Heywood, Rosalind - The Infinite Hive - I heard you unlock the front door and come upstairs and go into the kitchen
Type of Spiritual Experience
A description of the experience
Rosalind Heywood – The Infinite Hive
I did the experiment, one I had never thought of before, on the spur of the moment. I had gone to a dinner to hear a hypnotist describe his method of work, but as soon as he began I felt pretty sure that most of the audience, including myself, already knew what he was going to say.
The light was dim, my armchair soft, and the speaker's gentle murmur about relaxation extremely soothing.
'Could anything,' I thought ,'be more conducive to dissociation. How can I use it?'
Then came an idea: 'I'll go and visit my husband mentally.'
It seemed an ideal occasion, for he had said he was tired and would go to bed after dinner and look at the Ballet Rambert on television; so I knew where to picture myself. Also, if he did get anything, I could use the programme to check the time.
Having made my plan I blotted out my surroundings, pictured myself in my husband's room and said to him mentally, 'Frank, I'm here, I'm here with you. Do you see me?' Then I looked at my watch. The time was three minutes to ten.
I could hardly wait to see if he would mention my visit, but when I got home, alas, he was almost asleep and only answered my persistent inquiries as to how he had passed the evening by patient but definitely bored grunts. However, I was so much afraid that if he had had any impression about me he would have forgotten it in the morning - I knew he would not have thought it particularly interesting - that the ferret got the better of wifely devotion and I cruelly woke him up to say that I had tried to visit him and had hoped he would mention it first.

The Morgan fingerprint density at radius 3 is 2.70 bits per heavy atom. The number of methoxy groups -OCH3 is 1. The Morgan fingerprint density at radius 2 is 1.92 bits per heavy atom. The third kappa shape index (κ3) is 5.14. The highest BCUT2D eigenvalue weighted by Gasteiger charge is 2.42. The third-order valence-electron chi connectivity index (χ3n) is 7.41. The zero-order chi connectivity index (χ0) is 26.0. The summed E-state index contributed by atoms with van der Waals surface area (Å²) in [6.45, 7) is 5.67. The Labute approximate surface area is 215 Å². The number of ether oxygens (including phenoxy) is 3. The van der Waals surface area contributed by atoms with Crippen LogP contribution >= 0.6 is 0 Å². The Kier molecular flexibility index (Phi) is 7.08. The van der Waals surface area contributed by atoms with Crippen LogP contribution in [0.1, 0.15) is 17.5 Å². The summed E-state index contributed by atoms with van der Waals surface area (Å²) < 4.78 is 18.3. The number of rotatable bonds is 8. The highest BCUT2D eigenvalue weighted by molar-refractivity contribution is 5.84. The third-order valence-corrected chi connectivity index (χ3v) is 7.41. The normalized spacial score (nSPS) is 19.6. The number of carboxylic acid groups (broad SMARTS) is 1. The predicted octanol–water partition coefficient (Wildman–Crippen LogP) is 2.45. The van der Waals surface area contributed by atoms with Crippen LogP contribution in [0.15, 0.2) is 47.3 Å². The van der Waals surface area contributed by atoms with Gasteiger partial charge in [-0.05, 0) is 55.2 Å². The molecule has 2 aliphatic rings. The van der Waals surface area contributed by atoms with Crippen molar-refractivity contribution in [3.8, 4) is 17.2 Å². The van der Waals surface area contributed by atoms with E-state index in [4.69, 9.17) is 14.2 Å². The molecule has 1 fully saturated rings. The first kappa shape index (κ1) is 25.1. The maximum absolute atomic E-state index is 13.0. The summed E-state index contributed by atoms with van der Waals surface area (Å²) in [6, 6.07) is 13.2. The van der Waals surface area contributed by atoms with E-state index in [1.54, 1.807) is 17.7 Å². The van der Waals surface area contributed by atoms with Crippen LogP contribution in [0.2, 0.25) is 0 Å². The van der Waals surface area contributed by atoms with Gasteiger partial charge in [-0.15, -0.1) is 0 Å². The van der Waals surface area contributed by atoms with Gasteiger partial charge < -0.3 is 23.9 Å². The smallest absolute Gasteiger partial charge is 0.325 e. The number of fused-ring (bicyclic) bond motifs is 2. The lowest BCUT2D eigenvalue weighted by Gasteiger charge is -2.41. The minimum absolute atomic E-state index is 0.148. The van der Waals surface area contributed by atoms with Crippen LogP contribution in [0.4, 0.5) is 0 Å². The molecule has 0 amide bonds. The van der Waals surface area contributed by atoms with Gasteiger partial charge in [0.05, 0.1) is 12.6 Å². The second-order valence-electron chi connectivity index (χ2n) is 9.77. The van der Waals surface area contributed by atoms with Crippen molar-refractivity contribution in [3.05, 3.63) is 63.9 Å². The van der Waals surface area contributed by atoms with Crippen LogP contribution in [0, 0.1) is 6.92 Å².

'Well, you seem to have succeeded, 'he said resignedly, ‘for I heard you unlock the front door and come upstairs and go into the kitchen. I thumped three times as I thought you'd like to see the end of the Ballet, but you took no notice. I was surprised and thumped again, but as you apparently didn't want to come up, I left it at that.' (My husband's room is over the kitchen and three thumps on the floor are his usual summons to me, 'Come quickly.' Hence his surprise when I did not.)
'What time was that?' I asked.
'Just before the ten o'clock news.'
It was not until I began to write this chapter that I saw a plausible reason why, if that was a case of ESP, he should have heard rather than seen me. During the eleven years we had been in our house both our sons and I had often dined out without him, but it was a family joke that, however softly we crept in, we always woke him up. That, we told him, made us feel horribly guilty. On this occasion he insisted that, as usual, he had clearly heard the sounds of my return, turning the key in the lock, walking upstairs, going into the kitchen and so on.
(I always do this when I come in, to tidy up and lay the breakfast.) And once one has thought of it, it seems natural that his impression of my return, even if it was telepathic, would emerge as an auditory hallucination of the way I normally do so, rather than as a visual one, which would not make sense to him if he had not heard me come in.